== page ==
What’s the history behind uptown Charlotte’s four wards?
When Charlotte’s new Major League Soccer team, Charlotte FC, unveiled its logo, they rooted it in Charlotte history. As a community historian, I sure do love that.
The logo is a circle, like a coin: “recognizing the city’s modern status as a major US financial capital as well as its history as the first American city with its own branch of the US Mint,” says the Charlotte FC website.
Newly Minted pic.twitter.com/yCJ6c3bwcK
— Charlotte FC (@CharlotteMLS) July 22, 2020
It’s got a crown: “symbolizing the royal legacy behind the city’s name,” which honors Queen Charlotte of England, our ruler when Charlotte began in 1768.
And, the crown has four spires: “the spires represent each of the four wards of Uptown Charlotte.”
So what’s the history behind those four wards?
To start with, a ward is an election district.
Back in 1851, as Charlotte began a growth spurt driven by the arrival of the region’s first railroads, the city got big enough to split into two election districts. The city had barely a thousand people in 1850, over two thousand in 1860, then 4,437 by 1870. Wow!
So in 1869, local leaders re-split us into four election districts — the four wards. Trade and Tryon streets formed the boundaries. Each ward extended outward to about where I-277 runs today, which was then the edge of settlement.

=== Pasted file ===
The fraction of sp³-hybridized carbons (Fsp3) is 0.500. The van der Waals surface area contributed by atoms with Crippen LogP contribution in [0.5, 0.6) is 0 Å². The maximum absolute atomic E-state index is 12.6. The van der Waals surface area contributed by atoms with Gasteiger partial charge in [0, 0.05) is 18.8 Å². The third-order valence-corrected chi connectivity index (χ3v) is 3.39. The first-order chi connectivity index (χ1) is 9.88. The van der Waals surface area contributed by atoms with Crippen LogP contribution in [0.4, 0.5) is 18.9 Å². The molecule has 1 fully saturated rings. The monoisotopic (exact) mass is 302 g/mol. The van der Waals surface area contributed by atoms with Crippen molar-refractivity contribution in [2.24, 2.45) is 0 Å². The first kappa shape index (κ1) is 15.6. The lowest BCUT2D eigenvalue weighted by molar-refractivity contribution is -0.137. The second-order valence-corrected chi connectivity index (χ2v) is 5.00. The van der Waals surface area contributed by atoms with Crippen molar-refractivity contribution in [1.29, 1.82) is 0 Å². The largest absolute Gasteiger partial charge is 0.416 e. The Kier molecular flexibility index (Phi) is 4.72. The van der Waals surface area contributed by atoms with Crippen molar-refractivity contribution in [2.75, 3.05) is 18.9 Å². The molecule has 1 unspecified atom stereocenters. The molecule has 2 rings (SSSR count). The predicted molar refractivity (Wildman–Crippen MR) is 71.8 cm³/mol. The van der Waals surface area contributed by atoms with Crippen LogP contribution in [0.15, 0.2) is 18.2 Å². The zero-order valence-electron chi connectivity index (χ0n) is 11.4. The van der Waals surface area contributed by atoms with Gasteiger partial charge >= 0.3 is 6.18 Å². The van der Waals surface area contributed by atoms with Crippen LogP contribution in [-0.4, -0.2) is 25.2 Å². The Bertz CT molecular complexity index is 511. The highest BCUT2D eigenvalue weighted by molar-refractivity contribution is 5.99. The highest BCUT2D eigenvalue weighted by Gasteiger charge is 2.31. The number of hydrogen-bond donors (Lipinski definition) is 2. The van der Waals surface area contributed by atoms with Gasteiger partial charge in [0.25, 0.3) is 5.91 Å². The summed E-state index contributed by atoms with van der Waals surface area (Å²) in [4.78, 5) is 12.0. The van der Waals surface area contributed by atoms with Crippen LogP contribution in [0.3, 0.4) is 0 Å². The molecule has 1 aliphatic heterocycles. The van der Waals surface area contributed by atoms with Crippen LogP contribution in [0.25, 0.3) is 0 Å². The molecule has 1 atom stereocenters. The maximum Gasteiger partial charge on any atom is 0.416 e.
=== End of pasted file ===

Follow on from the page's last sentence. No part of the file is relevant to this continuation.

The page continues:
The ward system lasted into the early 20th century, when Charlotte shifted to electing its local leaders at-large. Districts would come back in the 1970s, an effort to make sure that people in all parts of the city had a voice in government. The new City Council district boundaries, however, didn’t follow long-ago ward lines.
Yet the wards did not fade from memory. They lived on in names such as First Ward Elementary School, still in existence on N. Caldwell Street. And, Second Ward High on Martin Luther King, Jr. Boulevard, demolished in the 1960s but with an active on-going alumni association.
In the 1970s, young families rescued Victorian houses that were about to be demolished in the vicinity of W. 9th Street and N. Poplar Street. That became the Fourth Ward Historic District. Soon that energy spread to Third Ward, today a bustling residential area off Cedar Street behind Johnson & Wales University.
Want to explore more stories behind Charlotte places? Check out the new edition of Sorting Out the New South City, a history of our city’s growth. [Available at Park Road Books.]
EDITOR’S NOTE: You can also dive deep into the history of the Brooklyn community in Second Ward, which was lost to urban renewal in the 1960s, at the “Brooklyn: Once a City Within a City” exhibit at the Levine Museum. Earlier this year, Jonathan McFadden wrote about his experience touring the exhibit with Tom here in The Biscuit.
Here’s the Question …
We have three copies of “Sorting Out the New South City” for the first people to contact us with the answer to this question:
“One of the only remaining buildings from Brooklyn stands at the corner of Brevard and 3rd in Uptown Charlotte? What is that building called?”
Take a Longer Walk with Tom Hanchett
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